In reality there was very little electronic music on my radar… I do vividly remember pulling into work one day and hearing this song begin on the radio. I was already late but I had to stay in the car to listen to the whole song. I saw Martin a bit later and said “I heard this brilliant song on the radio. It’s by a band named ‘Fish Spoon’ called ‘Emerge’!” *everyone laughs*

Martin said “I’ve got their performance on Top Of The Pops on video” and we sat down and watched in the editing-studio at lunchtime, holding hands. Martin introduced me to the electroclash scene and a lot of stuff like PEACHES and MISS KITTIN, but FISCHERSPOONER was like my first independent find I suppose *laughs*

Martin: When we first met, Anais’ musical taste was “I like ALL music”… y’know how girls always say that don’t they? *everyone laughs*

But I can kind of understand that. Music inspires you and can totally enhance your mood and there’s good music within all genres. Whereas with guys, I think it becomes more of a tribal thing, and that you belong to a gang. That’s what gets most guys into a particular style of music, in my opinion.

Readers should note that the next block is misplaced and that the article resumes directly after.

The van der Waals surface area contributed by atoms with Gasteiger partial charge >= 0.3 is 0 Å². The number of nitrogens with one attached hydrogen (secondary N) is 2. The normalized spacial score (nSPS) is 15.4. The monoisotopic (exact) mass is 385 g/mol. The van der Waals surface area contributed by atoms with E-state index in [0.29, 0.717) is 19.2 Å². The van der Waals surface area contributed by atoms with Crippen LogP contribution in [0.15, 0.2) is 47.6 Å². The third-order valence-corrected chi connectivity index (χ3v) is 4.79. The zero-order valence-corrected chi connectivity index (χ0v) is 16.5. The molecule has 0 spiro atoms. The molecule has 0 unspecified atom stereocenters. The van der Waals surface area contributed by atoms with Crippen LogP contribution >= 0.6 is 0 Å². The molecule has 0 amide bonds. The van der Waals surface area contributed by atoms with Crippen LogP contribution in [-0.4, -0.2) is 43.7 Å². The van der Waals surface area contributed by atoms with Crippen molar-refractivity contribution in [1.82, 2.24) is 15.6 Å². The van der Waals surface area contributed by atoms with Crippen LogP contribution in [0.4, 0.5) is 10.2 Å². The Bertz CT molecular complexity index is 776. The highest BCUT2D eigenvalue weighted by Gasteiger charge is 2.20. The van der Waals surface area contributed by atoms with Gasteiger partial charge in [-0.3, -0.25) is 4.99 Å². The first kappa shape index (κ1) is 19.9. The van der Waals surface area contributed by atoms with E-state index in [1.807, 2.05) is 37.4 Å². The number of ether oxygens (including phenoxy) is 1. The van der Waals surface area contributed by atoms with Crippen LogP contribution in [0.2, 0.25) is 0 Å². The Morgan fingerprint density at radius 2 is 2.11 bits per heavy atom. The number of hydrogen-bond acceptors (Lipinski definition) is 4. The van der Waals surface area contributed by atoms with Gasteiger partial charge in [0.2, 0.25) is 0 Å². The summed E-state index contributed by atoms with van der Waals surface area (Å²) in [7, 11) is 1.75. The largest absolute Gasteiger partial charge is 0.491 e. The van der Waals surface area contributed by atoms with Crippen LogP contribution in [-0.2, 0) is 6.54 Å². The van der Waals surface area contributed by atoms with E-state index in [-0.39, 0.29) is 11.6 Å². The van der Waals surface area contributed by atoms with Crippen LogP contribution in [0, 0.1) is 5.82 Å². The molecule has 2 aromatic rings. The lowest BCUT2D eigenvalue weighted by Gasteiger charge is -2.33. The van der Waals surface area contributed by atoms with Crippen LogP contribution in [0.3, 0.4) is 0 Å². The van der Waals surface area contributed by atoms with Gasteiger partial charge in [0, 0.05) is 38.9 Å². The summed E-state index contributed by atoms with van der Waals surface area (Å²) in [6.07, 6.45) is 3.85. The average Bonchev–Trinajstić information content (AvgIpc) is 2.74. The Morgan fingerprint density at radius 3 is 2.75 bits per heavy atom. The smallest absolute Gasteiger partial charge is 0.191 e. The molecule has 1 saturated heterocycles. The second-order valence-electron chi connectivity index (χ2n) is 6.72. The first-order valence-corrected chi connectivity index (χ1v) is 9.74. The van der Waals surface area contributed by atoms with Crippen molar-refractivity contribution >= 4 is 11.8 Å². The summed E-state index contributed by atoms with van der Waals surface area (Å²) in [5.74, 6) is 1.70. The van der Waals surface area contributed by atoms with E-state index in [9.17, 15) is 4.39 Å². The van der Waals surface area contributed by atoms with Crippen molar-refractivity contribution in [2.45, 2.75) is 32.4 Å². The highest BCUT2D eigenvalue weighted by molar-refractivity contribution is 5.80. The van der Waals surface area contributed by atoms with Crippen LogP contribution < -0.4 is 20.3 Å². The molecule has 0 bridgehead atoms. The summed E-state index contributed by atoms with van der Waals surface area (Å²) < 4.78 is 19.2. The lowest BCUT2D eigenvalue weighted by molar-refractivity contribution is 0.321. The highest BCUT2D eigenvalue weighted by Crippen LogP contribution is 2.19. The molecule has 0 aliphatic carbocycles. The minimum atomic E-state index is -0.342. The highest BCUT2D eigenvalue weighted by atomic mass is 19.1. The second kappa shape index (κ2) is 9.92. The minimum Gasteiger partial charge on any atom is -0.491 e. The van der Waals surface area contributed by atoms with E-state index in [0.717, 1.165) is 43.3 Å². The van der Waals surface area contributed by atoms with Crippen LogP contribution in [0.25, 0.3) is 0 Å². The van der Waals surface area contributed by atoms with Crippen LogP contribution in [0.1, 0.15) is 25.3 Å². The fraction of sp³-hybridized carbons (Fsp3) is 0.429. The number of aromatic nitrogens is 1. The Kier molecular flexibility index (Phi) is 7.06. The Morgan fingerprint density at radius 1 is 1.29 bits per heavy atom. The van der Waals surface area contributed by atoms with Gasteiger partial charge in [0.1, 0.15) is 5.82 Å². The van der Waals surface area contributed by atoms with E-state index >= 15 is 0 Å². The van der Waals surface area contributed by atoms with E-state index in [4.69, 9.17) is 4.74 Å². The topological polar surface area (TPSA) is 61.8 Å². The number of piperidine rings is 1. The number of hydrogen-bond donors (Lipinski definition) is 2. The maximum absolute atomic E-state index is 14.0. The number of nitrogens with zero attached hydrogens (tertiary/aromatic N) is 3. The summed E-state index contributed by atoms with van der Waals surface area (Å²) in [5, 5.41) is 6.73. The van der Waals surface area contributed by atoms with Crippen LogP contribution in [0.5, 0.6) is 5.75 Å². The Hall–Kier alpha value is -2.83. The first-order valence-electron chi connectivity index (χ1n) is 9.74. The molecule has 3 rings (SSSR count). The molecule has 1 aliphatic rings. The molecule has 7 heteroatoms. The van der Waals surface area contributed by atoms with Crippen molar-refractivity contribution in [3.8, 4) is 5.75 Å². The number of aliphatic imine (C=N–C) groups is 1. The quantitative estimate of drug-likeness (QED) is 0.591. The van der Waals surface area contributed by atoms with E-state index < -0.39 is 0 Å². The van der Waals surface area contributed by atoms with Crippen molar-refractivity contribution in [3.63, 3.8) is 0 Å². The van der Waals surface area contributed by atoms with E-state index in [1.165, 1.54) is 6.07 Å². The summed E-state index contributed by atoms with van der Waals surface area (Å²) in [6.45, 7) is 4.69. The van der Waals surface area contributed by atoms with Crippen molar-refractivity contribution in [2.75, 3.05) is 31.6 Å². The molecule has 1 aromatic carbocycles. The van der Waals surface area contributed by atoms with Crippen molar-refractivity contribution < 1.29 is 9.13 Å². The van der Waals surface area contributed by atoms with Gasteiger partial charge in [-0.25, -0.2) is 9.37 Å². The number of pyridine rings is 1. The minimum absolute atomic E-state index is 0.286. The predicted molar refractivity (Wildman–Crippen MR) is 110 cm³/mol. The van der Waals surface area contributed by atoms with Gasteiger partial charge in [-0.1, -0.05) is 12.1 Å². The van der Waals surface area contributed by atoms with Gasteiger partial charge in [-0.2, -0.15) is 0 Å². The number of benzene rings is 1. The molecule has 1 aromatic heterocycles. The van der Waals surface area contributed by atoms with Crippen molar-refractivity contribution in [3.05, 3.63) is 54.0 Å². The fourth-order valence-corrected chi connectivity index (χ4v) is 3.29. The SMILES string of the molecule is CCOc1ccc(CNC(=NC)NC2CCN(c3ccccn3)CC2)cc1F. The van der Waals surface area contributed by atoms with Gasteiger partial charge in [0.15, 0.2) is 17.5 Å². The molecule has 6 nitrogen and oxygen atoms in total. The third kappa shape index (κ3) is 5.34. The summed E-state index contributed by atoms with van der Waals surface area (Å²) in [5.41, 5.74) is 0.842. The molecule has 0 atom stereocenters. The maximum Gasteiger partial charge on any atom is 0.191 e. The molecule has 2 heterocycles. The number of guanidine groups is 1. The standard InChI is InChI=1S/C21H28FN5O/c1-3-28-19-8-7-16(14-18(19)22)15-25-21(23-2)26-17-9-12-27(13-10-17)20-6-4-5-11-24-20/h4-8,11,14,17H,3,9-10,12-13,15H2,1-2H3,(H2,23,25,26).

Which synthpop gangs did you belong in then?

Martin: My very first synthpop gang – well it wasn’t really a gang at my school because it only really consisted of me – was GARY NUMAN! My first proper album, as opposed to a Top Of The Pops compilation album, was TUBEWAY ARMY’s ‘Replicas’. I still listen to it a lot and you can’t under-estimate the influence this has had on my life. Before that, I’d been intoALL music” and then I heard this; it was dark but it had melodies and it had this amazing atmosphere. It was the sound of the future!

Anais: You were really kicking against what your friends were doing, weren’t you?

Martin: I was into Two Tone and things like that, so I was into what everyone else liked in the charts at the time, but Replicas was the first time I realised there’s was something far deeper here than a three minute pop song. So it all began there really! That was when I formed my first band – ILL TREATMENT! It was more of a punk band though…

So did you play guitars yourself at that time?

Martin: No, I was left-handed…

Anais: He still is *laughs*

Martin: … and left-handed people were still regarded as twisted freaks at my school. I found it really difficult to find someone to teach me how to play guitar. The guitar teacher at my school tried to get me to play right-handed and I just couldn’t do that, and I lost interest.

I started going down to Dixons on a Saturday afternoon to play all the little Casio keyboards, and annoy all the shop assistants!